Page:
Thyroidectomy is one of the most commonly performed surgical procedure worldwide. Many complications as hypocalcemia, recurrent laryngeal nerve paralysis, hemorrhage and infection are encountered after thyroidectomy. A silk suture reaction, a benign granulomatous inflammatory foreign body reaction is a rare complication of thyroid surgery. However, since it can be mistaken for a thyroid malignancy, it is important to diagnose and treat this rare post-thyroidectomy complication. In this case report we aimed to show how to diagnose a silk suture reaction clinically and how to treat this lesion.
One of our patients is a 48 years old female, admitted with a neck swelling (Figure 1). Her thyroid function tests are normal. She had a right partial and left near total thyroidectomy six years ago. In the neck ultrasonography, there was a 25 mm × 26 mm, heterogeneous nodule with a hypoechoic rim on the superior of the right thyroid lobe. In the scintigraphy, that nodule was normoactive while another nodule in the lower pole was hyperactive. Fine needle aspiration biopsy showed that both nodules consists of benign follicular epithelial cells.
The other patient, a 34 years old female, applied to the hospital with a leakage from the incision of previous thyroidectomy. Six years ago she had a bilateral total thyroidectomy. She had a normal free T4, free T3, and TSH values. In her thyroid ultrasonography, two nodules with hypoechoic collection containing hyperechoic structure were seen. In thyroid scintigraphy, no radiopharmaceutical involvement in thyroid region was seen (Figure 2). Fine needle aspiration biopsy (FNAB) showed neutrophils, histiocytes and granulation tissue. There was no evidence of microorganisms or malignancy. The residue suture material and fibrotic tissue were excised (Figure 3).
A silk suture reaction is a benign, granulomatous inﬂammatory reaction occurring due to the use of non-absorbable suture in thyroidectomies. An inflammatory lesion can be differentiated from a malignancy or an infection with a fine needle aspiration biopsy. Since recurrence of thyroid malignancy is highly suspected, surgical excision of the lesion should be performed. Surgical pathology of these two patients showed benign epithelial cells and chronic granulomatous inflammation.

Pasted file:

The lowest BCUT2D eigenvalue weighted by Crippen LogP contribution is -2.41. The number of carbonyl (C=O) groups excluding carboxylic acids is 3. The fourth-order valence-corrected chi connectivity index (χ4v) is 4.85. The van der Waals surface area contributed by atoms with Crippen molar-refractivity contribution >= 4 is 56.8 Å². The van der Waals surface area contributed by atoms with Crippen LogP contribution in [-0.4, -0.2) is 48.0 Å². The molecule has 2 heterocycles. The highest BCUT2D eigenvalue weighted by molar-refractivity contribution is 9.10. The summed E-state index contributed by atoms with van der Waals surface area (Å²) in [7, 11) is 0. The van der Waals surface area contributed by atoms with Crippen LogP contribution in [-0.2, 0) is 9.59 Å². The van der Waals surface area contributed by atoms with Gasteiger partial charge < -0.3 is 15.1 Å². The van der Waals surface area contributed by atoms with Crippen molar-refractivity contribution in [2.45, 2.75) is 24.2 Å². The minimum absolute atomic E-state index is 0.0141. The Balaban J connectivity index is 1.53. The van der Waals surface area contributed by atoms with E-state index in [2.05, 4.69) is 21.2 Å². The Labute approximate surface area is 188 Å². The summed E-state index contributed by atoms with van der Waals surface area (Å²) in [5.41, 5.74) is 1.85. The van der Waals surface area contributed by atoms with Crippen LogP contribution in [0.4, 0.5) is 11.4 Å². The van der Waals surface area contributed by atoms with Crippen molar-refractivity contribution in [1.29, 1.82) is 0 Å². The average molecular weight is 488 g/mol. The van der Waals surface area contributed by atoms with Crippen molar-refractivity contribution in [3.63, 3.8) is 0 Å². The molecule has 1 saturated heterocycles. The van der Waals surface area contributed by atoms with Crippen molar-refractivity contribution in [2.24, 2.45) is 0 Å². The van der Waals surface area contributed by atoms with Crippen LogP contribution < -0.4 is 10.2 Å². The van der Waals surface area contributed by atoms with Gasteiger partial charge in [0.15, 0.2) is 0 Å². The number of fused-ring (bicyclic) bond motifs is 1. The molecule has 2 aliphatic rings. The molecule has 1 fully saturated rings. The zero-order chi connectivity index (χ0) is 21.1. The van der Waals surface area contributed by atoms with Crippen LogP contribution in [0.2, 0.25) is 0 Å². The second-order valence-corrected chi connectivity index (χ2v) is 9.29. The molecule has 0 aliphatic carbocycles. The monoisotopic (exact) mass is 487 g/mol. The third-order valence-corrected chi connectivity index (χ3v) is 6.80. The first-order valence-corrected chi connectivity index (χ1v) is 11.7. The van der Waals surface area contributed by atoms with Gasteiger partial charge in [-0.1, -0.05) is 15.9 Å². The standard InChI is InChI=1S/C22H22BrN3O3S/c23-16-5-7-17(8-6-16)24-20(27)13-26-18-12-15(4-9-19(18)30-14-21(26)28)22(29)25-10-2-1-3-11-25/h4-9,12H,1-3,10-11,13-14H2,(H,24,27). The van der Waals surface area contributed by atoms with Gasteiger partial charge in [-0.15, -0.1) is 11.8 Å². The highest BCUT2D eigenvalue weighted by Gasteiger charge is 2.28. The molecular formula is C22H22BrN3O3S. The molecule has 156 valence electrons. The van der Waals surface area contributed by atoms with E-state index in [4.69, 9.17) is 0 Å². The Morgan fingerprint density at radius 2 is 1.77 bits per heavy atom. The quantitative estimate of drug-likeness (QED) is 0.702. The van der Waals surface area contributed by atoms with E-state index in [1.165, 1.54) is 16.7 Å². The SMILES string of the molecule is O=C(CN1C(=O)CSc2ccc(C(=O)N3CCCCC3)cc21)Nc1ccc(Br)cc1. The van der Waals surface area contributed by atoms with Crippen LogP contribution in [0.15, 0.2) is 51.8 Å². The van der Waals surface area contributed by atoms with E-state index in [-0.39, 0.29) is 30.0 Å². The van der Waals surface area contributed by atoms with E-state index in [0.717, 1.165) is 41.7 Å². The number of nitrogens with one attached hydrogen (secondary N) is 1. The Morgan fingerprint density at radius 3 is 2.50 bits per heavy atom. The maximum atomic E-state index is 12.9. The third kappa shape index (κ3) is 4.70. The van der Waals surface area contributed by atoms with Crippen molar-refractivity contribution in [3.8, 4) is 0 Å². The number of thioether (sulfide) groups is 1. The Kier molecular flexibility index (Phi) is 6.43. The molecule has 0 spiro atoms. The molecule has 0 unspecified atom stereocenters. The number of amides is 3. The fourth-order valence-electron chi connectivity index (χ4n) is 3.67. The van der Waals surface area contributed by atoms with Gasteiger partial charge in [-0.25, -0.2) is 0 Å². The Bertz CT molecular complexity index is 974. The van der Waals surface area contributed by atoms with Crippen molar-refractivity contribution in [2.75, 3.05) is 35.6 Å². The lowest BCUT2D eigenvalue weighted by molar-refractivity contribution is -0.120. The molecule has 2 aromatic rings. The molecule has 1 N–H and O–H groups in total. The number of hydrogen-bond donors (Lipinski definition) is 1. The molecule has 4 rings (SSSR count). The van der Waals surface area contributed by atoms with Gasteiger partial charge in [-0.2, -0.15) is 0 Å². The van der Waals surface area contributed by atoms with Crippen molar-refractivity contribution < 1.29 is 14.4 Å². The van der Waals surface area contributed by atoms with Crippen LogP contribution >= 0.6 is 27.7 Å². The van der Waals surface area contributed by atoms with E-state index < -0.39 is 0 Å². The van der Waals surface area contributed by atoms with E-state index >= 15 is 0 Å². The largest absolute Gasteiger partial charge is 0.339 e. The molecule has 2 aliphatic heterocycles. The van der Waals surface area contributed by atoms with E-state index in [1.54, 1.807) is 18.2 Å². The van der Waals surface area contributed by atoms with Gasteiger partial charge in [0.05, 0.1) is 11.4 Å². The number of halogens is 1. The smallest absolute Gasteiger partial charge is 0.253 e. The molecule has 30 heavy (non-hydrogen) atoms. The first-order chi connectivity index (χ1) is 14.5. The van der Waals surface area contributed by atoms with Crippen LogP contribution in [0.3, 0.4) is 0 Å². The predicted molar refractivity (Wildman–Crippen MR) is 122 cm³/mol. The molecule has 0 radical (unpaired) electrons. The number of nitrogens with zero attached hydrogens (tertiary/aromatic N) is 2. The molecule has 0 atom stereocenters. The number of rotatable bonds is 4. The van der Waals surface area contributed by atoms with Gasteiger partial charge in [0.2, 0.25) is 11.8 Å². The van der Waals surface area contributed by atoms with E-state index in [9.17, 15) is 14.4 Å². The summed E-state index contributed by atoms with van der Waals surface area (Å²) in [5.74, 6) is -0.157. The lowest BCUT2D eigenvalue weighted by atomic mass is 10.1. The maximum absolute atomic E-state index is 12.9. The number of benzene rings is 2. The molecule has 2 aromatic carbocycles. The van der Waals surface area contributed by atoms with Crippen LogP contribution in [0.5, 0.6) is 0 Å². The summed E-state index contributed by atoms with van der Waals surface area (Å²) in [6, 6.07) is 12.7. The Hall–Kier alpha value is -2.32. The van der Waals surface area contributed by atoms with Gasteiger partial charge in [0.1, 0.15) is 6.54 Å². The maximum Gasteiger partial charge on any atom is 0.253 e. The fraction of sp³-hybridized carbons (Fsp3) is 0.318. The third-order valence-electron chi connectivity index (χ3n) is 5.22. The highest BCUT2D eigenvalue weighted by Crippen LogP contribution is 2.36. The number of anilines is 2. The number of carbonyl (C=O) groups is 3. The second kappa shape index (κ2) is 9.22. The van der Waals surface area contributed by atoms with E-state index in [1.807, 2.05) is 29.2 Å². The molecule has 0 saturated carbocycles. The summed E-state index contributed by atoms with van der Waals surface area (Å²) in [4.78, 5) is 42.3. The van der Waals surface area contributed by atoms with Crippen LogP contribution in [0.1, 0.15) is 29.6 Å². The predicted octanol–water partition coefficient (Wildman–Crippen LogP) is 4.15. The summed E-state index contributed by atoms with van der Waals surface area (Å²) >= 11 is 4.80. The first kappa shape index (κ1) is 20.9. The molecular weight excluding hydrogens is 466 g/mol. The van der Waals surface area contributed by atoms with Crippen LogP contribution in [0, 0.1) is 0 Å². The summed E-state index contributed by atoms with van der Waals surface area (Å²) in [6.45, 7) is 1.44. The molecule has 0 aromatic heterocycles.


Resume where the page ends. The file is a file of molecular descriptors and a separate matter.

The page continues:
In the silk reaction, the suture is compact and it is surrounded by a fibrous tissue capsule. Inside the capsule also histiocytes, lymphocytes and giant cells are seen. In another type of silk reaction, suture is again covered by a capsule but this time, the suture is invaded by fibroblasts and histiocytes. It is much like a granuloma (1). However, in the first patient, FNAB showed benign follicular lesions which could be due to remaining thyroid tissue from the previous surgery of that patient.
Silk reaction is not symptomatic and usually does not interfere with wound healing. If an amplified response occurs, it is seen either as an inflammation along the incision or as a leakage in the suture line as seen in the second patient. Leakage or a fistulous fluid in the suture line leads to the diagnosis of a foreign body reaction. In last decade, rather than silk, absorbable synthetic sutures are used. With these absorbable polymers, less foreign body reaction is encountered. Furthermore, use of ligation is discontinued with facilitation of energy based devices and sutureless thyroidectomy is preferred choice for thyroidectomy (2-4). When a patient is presented with a wound infection or leakage, suture reaction should be kept in mind. These two patients, who developed silk suture reaction had delayed reaction to silk since there was 6 years between the implantation of silk suture and the reaction (5).
In the ultrasound of both patients, heterogeneous nodule with a hypoechoic rim was seen. In a study done by Kim et al. (6), it was seen that internal echogenic foci were higher in suture reaction than recurrent carcinomas. To differentiate suture granulomas from locally recurrent tumors, the shape, heterogeneity and presence of central echogenic foci are important (6).
A suture reaction after thyroid surgery can be diagnosed cytologically with fine needle aspiration biopsy. Successful treatment of this chronic inflammation is achieved with surgically removal of silk suture.
Conflicts of Interest: The authors have no conflicts of interest to declare.
Informed Consent: Written informed consent was obtained from the patients for publication of this manuscript and any accompanying images.
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